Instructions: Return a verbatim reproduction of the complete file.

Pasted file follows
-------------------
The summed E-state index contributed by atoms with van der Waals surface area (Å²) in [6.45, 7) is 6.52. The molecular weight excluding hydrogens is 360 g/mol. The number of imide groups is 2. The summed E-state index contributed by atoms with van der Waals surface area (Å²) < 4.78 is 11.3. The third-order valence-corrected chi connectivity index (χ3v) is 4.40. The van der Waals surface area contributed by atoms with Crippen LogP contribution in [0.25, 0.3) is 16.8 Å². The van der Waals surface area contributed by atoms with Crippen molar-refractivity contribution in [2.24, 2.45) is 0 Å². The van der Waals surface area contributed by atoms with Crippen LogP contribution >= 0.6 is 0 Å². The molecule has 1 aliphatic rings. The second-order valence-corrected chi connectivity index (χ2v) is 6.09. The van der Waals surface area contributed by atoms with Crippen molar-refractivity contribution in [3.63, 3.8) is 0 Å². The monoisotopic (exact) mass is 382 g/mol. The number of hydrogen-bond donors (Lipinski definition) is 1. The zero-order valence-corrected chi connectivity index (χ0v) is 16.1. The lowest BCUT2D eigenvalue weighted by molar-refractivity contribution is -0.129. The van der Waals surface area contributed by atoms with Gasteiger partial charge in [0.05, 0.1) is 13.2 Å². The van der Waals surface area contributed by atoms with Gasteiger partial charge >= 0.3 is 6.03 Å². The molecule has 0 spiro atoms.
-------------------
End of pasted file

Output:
The summed E-state index contributed by atoms with van der Waals surface area (Å²) in [6.45, 7) is 6.52. The molecular weight excluding hydrogens is 360 g/mol. The number of imide groups is 2. The summed E-state index contributed by atoms with van der Waals surface area (Å²) < 4.78 is 11.3. The third-order valence-corrected chi connectivity index (χ3v) is 4.40. The van der Waals surface area contributed by atoms with Crippen LogP contribution in [0.25, 0.3) is 16.8 Å². The van der Waals surface area contributed by atoms with Crippen molar-refractivity contribution in [2.24, 2.45) is 0 Å². The van der Waals surface area contributed by atoms with Crippen LogP contribution >= 0.6 is 0 Å². The molecule has 1 aliphatic rings. The second-order valence-corrected chi connectivity index (χ2v) is 6.09. The van der Waals surface area contributed by atoms with Crippen molar-refractivity contribution in [3.63, 3.8) is 0 Å². The monoisotopic (exact) mass is 382 g/mol. The number of hydrogen-bond donors (Lipinski definition) is 1. The zero-order valence-corrected chi connectivity index (χ0v) is 16.1. The lowest BCUT2D eigenvalue weighted by molar-refractivity contribution is -0.129. The van der Waals surface area contributed by atoms with Gasteiger partial charge in [0.05, 0.1) is 13.2 Å². The van der Waals surface area contributed by atoms with Gasteiger partial charge >= 0.3 is 6.03 Å². The molecule has 0 spiro atoms.